LOS ANGELES The humiliation of bad credit is at the center of a campaign from O'Leary and Partners for automotive financing dealership DriveTime.
The effort includes the Irvine, Calif., shop's first television work for the client since winning the business last May. Radio ads are also in the mix. Media spending is estimated at more than $10 million.
Three 30-second TV spots take place at a car dealership. In one ad, a salesman informs a male customer that they are "almost there" and said his managers are looking over the credit report. A voice over the loudspeaker announces that the guy has "a few hiccups" in his credit report and will literally "have to jump through some hoops" to obtain loan approval. The narrator says, "At DriveTime, we write our own loans, so credit problems are nothing to worry about."
In another spot, a couple is talking to a salesman when a voice over the loudspeaker asks, "Ron, did you ask about the credit?" When asked about his credit history, the man flees, leaving his pregnant wife behind. As she looks uncomfortably at the salesman, he nods in the direction of her husband, indicating that she is free to follow suit.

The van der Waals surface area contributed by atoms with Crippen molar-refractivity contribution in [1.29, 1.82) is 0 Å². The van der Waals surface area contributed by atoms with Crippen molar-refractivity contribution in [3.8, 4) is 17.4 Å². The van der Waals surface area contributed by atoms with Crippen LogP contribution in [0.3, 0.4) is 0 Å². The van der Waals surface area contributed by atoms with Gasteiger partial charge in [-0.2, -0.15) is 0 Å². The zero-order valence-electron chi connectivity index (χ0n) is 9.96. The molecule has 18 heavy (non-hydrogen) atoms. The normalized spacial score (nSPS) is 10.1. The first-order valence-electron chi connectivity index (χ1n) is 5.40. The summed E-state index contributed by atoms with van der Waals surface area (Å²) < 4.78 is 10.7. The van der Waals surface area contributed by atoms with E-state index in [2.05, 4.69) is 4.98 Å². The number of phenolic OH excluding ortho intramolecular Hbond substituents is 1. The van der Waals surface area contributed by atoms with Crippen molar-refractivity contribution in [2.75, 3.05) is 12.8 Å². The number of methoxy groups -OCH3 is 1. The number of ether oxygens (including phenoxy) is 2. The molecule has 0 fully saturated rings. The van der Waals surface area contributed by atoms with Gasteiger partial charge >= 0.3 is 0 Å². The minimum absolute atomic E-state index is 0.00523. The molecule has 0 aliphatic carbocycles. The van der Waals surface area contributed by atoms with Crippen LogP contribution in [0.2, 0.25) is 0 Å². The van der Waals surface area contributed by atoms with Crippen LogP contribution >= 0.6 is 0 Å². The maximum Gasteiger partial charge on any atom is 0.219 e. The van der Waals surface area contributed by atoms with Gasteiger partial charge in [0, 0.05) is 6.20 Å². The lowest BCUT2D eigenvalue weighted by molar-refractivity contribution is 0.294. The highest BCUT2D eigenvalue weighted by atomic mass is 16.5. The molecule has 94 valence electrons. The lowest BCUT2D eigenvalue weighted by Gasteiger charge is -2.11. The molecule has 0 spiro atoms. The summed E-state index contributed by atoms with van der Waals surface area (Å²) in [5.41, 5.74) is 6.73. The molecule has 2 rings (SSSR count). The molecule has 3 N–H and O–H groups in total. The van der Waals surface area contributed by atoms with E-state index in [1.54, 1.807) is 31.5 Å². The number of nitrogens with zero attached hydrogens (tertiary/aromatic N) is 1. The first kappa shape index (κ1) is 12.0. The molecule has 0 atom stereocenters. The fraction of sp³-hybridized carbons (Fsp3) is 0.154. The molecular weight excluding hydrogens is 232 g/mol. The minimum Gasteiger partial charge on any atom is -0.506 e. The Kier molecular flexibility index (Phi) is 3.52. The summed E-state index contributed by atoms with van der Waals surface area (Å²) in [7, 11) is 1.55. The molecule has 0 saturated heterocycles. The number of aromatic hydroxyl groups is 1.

A third execution has a man eager to participate in the "big money fun grab" and enter a booth in which he can attempt to grab cash. His female companion volunteers that their credit is "not that good," and instead of the chance to grab greenbacks, he is instead placed in the "penny pelter."
The ads primarily target adults ages 18-35 who are "honest and hardworking," but have suffered some financial setbacks and are "credit-challenged," said O'Leary executive creative director Scott Montgomery. "These are the kind of people who don't answer their phone at home and are afraid to go to the mailbox," said Montgomery. "When they go on the [car] lot, they are intimidated." The spots are meant to inform consumers that they will not be looked down upon at DriveTime, he said.
The spots are running in major metropolitan markets stretching from Southern California into the Southeast and as far north as Richmond, Va.
Headquartered in Phoenix, DriveTime changed its name in 2002 from Ugly Ducking Corp. The company provides financing to people with less than perfect credit in eight states and 11 major metropolitan regions through 76 dealerships.